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The sun sets behind power lines in Los Angeles, California on September 3, 2020, ahead of a heatwave to arrive September 4 through the Labour Day weekend prompting a statewide flex alert.
Los Angeles County just broke its all-time high temperature record which was set just 14 years before.
Photo by FREDERIC J. BROWN/AFP via Getty Images

A 2006 Heat Wave Was a Warning from the Future. Why Didn’t L.A. Pay Attention?

The deadly impacts of climate change on a hot, hardscape city were clear 15 years ago.

On July 16, 2006, a sticky, searing air mass parked itself over Southern California and stayed there for almost two weeks, creating one of the worst heat waves in Los Angeles’s history. For ten days, most parts of L.A. were dangerously hot, including record-high overnight lows, making it physiologically impossible to cool down without a window AC unit trained with laser precision onto your bed. On the evening that Woodland Hills, the hottest pocket of the city, hit 119 degrees, shattering L.A. County’s all-time-high temperature record, I gave up and slept on the floor of my Hollywood apartment, a frozen washcloth molded to my forehead.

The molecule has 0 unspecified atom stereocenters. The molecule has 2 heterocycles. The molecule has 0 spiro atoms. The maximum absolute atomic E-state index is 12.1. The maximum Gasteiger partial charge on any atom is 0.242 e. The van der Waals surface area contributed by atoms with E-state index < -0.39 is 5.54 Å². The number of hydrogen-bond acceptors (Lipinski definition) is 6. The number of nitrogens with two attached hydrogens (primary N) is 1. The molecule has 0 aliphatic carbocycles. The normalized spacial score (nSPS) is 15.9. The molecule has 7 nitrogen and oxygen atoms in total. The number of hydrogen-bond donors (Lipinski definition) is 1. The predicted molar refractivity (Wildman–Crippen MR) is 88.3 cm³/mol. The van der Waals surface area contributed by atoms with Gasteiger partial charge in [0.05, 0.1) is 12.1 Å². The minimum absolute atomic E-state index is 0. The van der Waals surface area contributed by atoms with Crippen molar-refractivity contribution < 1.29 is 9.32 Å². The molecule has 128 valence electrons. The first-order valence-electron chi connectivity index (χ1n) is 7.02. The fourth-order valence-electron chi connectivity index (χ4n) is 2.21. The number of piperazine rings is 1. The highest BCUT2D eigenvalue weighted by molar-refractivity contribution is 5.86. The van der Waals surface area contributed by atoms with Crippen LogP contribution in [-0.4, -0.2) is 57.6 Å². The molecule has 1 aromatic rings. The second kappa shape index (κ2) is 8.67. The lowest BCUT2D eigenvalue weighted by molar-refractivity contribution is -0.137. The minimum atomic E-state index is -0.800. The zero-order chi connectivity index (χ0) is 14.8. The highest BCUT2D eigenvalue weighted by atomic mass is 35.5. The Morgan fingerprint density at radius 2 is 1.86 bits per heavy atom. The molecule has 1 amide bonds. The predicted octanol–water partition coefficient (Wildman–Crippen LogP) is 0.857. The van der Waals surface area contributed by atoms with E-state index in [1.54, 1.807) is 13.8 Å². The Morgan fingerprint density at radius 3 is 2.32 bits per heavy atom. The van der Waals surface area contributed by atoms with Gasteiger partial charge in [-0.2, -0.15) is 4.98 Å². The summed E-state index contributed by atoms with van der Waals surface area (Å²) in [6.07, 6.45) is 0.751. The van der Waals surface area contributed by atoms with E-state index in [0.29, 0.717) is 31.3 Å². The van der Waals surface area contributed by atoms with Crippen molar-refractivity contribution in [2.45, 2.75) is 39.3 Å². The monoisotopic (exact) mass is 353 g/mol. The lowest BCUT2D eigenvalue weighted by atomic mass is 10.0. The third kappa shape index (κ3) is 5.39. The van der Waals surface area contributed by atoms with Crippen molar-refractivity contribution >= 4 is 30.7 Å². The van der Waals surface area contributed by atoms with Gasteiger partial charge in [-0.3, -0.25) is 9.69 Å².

Last Sunday, that record was broken when the same weather station in Woodland Hills clocked in at 121 degrees. The changed climate was not, as predicted, a few decades in the future: It was here, with nearly two decades of advance notice. The wildfires in California — particularly the ones ignited by gender-reveal parties — will snag all the headlines this summer, but the state’s record-breaking heat will end up being more deadly. Extreme heat kills more Americans each year than any other weather-related disaster combined — the number of heat-related deaths from the 2006 heat wave was later determined to be three times what coroners had reported — and, as with the steamy heat that slow-rolled through L.A. 14 years ago, it is often an unheeded warning.